"What is best in life? To drink poisonous liqueurs, hallucinate fabulously about dancing girls, and engage in triumphant saber duels with your enemies!" Things I post: art; music; snippets of Gothic, Decadent, and Victorian literature; learned miscellanies.
14-year-old Jean Rayner in the exploratory stage of Teddyism. The following images are from Ken Russell’s January 1955 series ‘The Last of the Teddy Girls’.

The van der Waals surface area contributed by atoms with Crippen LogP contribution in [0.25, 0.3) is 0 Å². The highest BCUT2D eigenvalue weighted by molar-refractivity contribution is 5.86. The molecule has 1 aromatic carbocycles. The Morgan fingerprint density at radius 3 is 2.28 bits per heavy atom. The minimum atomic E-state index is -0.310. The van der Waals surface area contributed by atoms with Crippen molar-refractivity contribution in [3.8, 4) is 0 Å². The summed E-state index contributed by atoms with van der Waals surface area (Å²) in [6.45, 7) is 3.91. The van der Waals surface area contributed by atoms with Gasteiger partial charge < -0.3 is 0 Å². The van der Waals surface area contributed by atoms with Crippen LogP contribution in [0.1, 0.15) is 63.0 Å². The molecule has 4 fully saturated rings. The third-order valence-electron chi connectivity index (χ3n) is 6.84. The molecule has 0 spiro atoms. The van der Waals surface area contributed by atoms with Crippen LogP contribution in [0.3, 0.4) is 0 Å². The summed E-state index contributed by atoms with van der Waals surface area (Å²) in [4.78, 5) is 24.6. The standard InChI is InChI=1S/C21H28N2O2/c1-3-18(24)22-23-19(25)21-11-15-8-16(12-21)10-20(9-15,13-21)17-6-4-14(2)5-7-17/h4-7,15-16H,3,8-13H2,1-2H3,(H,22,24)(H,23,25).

Long before Ken Russell, who passed away in late November, became the notorious film director responsible for Women in Love, The Devils, The Boyfriend and The Who’s rock opera Tommy, he was an art student and, later, a freelance photographer. In 1955, the fledgling photographer created a series called The Last of the Teddy Girls, which featured photographs taken against the war-torn backdrop of London’s East End. The images are one of the first reportage series to be made of British youth culture, presenting pictures of working class girls in Neo-Edwardian dress—a fascinating counterpoint to their drape-coated and drainpipe-wearing male counterparts the Teddy Boy. The Last of the Teddy Girls also provided a rare and unique glimpse of a little recognized and under-documented subculture of austere post war Britain.